Breaking news: video game movies don’t exactly have the best track record. Between the infamous Super Mario Bros. Movie and the dozens of attempts that have followed, very few have managed to live up to their source material, much less manage to become entertaining movies in their own right.
Given the astronomical popularity of the Pokemon brand, it’s only natural that many fans looked to Detective Pikachu, a less than direct adaptation of an atypical game, to show the world that the whole concept of adapting video games to the big screen wasn’t fundamentally flawed. There have been multiple beloved animated films released, so why couldn’t a live action one tap into that same market with a little bit of nostalgic magic?
The good news is that, for fans, Detective Pikachu will likely satisfy that itch. It’s dense with easter eggs, callbacks, homages, and inside jokes. The CGI renderings of everybody’s favorite pocket monsters (from multiple generations, it should be added) are realistic enough to feel mostly at home next to physical humans without losing their cartoony charm. Perhaps best of all, it usually doesn’t waste its time taking everything too seriously.
The bad news is, for most everyone else, they’ll likely find themselves either scratching their heads in confusion or searching for a reason to care.
The premise is simple enough: A young man named Tim tries to investigate the mysterious disappearance of his estranged father with the help of said father’s amnesiac Pokemon partner: the titular Detective Pikachu. It’s a fun setup for some hijinks and adventure, and certainly never tries to reach for anything that could risk confusing its PG audience. That’s not necessarily a bad thing, especially given the rather dark tone of Avengers: Endgame, the other “child-friendly” film currently showing.
The issue arises when Detective Pikachu repeatedly and consistently defies one of the cardinal rules of storytelling: “show, don’t tell.” Instead, the film seems to push all of its chips forward in a bet on “show, then tell at least once using the most front-facing exposition possible.” I know it’s a movie directed at children (and I would probably have a far less favorable opinion of the film were it geared explicitly towards 20-somethings), but kids aren’t stupid. The Lego Movie was for young audiences, and it managed to include a surprisingly deep and impactful meta-narrative that made an already fun film even more impressive. Shazam should have been the most unwatchable piece of shlock ever, but it was absolutely delightful and endearingly earnest.
That having been said, there’s no denying that Detective Pikachu is, generally, just a lot of fun to watch. Most of the gags drawn from the traits of specific Pokemon land (if you’re familiar with the source material), the tone is lighthearted, and, for better or for worse, the film retains a lot of the corniness that made the TV shows and animated movies so much fun to watch as kids. Emotions are frequently overexaggerated, dialogue is uniformly unsubtle, and most scenes lean into the inherent absurdity of the world of Pokemon. This does occasionally make the live action movie feel at odds with itself, but rarely detracts from the overall experience in a meaningful way.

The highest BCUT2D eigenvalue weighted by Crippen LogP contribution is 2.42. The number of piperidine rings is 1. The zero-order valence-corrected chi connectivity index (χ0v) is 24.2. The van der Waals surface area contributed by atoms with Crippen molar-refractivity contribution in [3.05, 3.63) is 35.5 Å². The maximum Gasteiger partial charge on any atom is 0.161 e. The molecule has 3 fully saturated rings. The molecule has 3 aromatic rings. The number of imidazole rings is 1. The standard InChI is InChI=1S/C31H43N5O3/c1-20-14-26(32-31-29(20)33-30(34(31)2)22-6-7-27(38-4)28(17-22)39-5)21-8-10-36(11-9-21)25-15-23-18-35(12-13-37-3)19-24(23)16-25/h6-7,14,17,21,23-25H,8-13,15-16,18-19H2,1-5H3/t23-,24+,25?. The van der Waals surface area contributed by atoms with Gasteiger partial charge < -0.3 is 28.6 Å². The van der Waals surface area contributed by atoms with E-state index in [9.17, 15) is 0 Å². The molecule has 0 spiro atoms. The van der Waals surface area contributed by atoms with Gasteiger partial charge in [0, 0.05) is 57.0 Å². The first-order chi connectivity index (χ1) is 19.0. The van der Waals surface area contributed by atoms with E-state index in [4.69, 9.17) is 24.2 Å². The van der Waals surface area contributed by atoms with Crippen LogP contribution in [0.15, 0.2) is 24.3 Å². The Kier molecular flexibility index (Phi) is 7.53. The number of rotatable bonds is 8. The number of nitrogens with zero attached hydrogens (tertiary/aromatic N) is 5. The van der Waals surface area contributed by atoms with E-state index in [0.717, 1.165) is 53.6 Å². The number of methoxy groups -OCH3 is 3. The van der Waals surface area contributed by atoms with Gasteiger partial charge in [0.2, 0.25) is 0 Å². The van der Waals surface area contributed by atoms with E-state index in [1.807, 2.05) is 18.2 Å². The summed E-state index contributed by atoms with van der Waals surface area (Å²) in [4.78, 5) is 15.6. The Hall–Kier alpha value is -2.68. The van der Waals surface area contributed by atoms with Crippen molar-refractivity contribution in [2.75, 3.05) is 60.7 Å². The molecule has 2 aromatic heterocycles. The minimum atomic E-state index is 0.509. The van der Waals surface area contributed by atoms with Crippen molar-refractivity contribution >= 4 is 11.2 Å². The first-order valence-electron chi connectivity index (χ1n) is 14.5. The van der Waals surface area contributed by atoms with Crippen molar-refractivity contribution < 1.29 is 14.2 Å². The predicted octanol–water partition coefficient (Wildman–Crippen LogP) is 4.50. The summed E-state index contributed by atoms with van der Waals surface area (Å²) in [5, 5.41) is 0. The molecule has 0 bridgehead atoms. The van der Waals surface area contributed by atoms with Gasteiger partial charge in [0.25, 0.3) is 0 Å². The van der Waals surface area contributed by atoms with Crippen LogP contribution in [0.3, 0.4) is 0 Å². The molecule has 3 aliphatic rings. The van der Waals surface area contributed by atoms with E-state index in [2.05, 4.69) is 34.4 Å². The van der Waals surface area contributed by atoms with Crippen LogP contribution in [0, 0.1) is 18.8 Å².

The one area where this (purposeful or unpurposeful) adherence to the goofy nature of the cartoons can really sting is the script. There are many lines that feel bizarre coming from a proven actor like Ken Watanabe (Lt. Yoshida), and do absolutely no favors for younger performers like Justice Smith (Tim). Easily the character most betrayed by the screenwriters is Lucy (played by Kathryn Newton), whose most notable achievement is to do precisely nothing relevant until it’s far too late while acting as a metaphorical carrot dangling in front of Tim’s face because, you guessed it, she’s “the girl.”
If there’s one single aspect of Dectecive Pikachu that I walked away from with virtually no complaints, it was the decision to cast Ryan Reynolds as the title character. Skeptical as I initially was, Reynolds unequivocally proved that his Deadpool act can A) work in a PG movie, and B) breathe life into a character famous for saying only their own name. His fast-paced quips and seemingly improvisational speech patterns stand head and shoulders over (almost) every other line written for and spoken in the film, and make the character an absolute joy to be around.
No matter how hard the underwritten actors work or how much charisma Reynolds throws at the screen, it can’t change the fact that the plot, simple as it is, is both predictable and prone to at least one pretty hysterical twist. The predictability can conceivably be written off as symptomatic of its rating and intended audience, but just about every single emotional beat felt forced and unnatural, which is not a problem that relates to age. And the final twist (which was similarly predictable) felt just as uneven, with the added bonus of being kind of stupid.
Before I wrap up, I feel compelled to complain about one more thing which comes down pretty hard in favor of Detective Pikachu. If Legendary Pictures can produce a film all about a boy holding a small, furry CGI character, then HBO can let John Snow pet Ghost. I feel betrayed.
Is Detective Pikachu destined to break the video game movie curse? I have no idea. Is it generally better than most other films that fall under that dubious umbrella? Yeah, I can comfortably say so. Is it for everyone? Absolutely not. Is it an entertaining movie, warts and all? I believe it is. Is it a great movie? Probably not.
Then again, for what it’s meant to achieve, does it really have to be?